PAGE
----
GhostFace and Jenna Ortega in Paramount Pictures and Spyglass Media Group's "Scream"

Courtesy of Paramount Pictures and Spyglass Media Group. Credit: Brownie Harris

Is Scream (2022) Succesful in Passing The Knife?

****Spoilers Below

Scream (2022), directed by Matt Bettinelli-Olpin (V/H/S) and Tyler Gillett (Devil’s Due) and written by James Vanderbilt (Zodiac) and Guy Busick (Ready or Not), is tasked with many jobs in this film but most importantly two: to carry on the legacy of one of the most prolific directors and to produce a “sequel” that distances itself from the original. With unentertaining characters, creative kills, and a heartbreaking goodbye, it’s hard to untangle just how beautiful the mess was.

Scream’s popularity is no surprise. The franchise has been crowned with enhancing the slasher genre since 1996. The series has been going strong for almost three decades, with four movies under its belt. By combining parody and mystery with gore, the series creates one Hell of a ride for its viewers. The movies are a keepsake for horror fans and non-horror fans alike; this is where we begin our journey into Scream (2022) fandom.

Scream (2022) is branded as a sequel but billed as a relaunch of the films with all new characters played by Mikey Madison, Dylan Minnette, and Jack Quaid and the main characters of Melissa Barrera and Jenna Ortega. There are also the limited appearances of Neve Campbell, Courtney Cox, and David Arquette. When an unnamed masked killer donning a Ghostface mask starts carving up the bodies of bodies in Woodsboro, it brings our trio (Sidney, Dewey, and Gail) back together again for another showdown.

Most critics would agree that the heart of the Scream movies is the character of Sidney Prescott. She’s THE final girl. We love to see her attacked over and over again because she always puts up a great fight. I agree for the most part, but I only think Sidney is as important as the people who attempt to kill her. The true heart of the Scream films is motive.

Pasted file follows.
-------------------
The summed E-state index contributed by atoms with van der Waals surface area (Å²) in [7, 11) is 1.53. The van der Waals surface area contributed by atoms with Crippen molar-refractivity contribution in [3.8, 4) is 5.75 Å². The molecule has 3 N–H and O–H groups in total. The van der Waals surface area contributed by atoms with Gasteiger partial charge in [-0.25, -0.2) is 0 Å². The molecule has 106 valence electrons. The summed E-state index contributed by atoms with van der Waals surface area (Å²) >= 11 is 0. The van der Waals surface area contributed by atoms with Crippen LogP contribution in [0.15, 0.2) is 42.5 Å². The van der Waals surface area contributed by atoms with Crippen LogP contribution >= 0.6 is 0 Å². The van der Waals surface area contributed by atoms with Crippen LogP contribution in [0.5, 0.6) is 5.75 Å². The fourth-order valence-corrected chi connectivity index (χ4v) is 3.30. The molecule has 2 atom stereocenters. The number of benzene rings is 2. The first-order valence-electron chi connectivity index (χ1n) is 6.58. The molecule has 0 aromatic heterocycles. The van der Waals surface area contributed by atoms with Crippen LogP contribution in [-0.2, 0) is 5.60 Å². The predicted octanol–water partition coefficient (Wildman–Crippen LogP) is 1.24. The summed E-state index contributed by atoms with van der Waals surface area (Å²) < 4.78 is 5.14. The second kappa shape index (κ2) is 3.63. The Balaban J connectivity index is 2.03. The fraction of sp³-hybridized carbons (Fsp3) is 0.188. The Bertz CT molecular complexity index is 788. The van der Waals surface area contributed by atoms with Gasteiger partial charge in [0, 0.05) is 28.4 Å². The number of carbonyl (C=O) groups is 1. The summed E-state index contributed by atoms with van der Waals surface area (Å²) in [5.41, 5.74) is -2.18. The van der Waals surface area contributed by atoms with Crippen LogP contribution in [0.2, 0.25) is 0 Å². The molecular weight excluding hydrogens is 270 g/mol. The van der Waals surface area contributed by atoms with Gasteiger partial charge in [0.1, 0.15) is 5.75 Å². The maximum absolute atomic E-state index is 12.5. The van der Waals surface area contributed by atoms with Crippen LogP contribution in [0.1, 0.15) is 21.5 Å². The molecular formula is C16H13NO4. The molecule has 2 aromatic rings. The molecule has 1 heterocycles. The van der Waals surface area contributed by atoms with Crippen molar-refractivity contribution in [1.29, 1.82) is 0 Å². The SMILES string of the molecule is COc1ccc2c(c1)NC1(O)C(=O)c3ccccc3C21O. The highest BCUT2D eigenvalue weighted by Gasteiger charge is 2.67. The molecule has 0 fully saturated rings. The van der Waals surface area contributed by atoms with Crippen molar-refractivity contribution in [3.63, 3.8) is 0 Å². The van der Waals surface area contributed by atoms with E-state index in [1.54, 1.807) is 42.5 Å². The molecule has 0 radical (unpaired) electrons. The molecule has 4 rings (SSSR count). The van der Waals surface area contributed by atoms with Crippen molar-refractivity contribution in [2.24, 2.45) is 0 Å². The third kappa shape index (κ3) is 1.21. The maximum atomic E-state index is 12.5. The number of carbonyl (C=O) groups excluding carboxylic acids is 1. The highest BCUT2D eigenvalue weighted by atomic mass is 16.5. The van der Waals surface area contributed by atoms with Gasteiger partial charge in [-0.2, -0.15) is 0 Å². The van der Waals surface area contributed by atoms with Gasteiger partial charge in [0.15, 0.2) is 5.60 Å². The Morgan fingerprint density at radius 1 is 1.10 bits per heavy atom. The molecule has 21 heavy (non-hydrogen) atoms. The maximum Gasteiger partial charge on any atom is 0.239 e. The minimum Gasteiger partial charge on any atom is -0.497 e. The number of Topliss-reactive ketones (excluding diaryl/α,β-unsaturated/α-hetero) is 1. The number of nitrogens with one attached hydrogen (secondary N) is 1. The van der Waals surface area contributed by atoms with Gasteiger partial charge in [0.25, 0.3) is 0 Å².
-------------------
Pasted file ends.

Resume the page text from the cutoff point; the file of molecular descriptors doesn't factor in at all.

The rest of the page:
Motive drives the entire movie; it drives the murders, the plot, even how we empathize with the characters. Throughout every Scream film, we spend our time asking ourselves, “Who done it?” but that’s not what brings about catharsis for viewers.

It’s the why.

Why would someone attempt to kill our beloved final girl? Why would someone kill dozens of teenagers to get to her? What made them tick? What is their motive? The first four films (except Scream 3) always featured a pair of killers. One killer has a motive directly against Sidney, and another killer wants to be famous. In all of the Scream movies, the motives have been the show’s stars because there’s always some merit to why the killer is targeting Sidney.

In Scream, Billy Loomis decides to kill Sidney and frame her for the murders as revenge for her mother sleeping with his father and ruining his home; In Scream 2, Mrs. Nancy Loomis decides to kill Sidney because she killed her son; Roman Bridges (half-brother to Sidney) chooses to kill her because he is jealous of the relationship she had with their mother in Scream 3, and Jill Roberts decides to kill Sidney because she is obsessed with her and wants her life in Scream 4.

Every killer besides Roman Bridges had a partner whose only motive was to be famous, a true psychopath. But the characters mentioned above reasons were not that unthinkable. Billy was a sick kid who was fed hate by his mother and was left with no father; Mrs. Loomis was consumed with guilt because of her son’s death; Roman finding out that he was a product of rape and being turned away from his mother, and poor Jill Roberts living in the shadow of her unkillable cousin.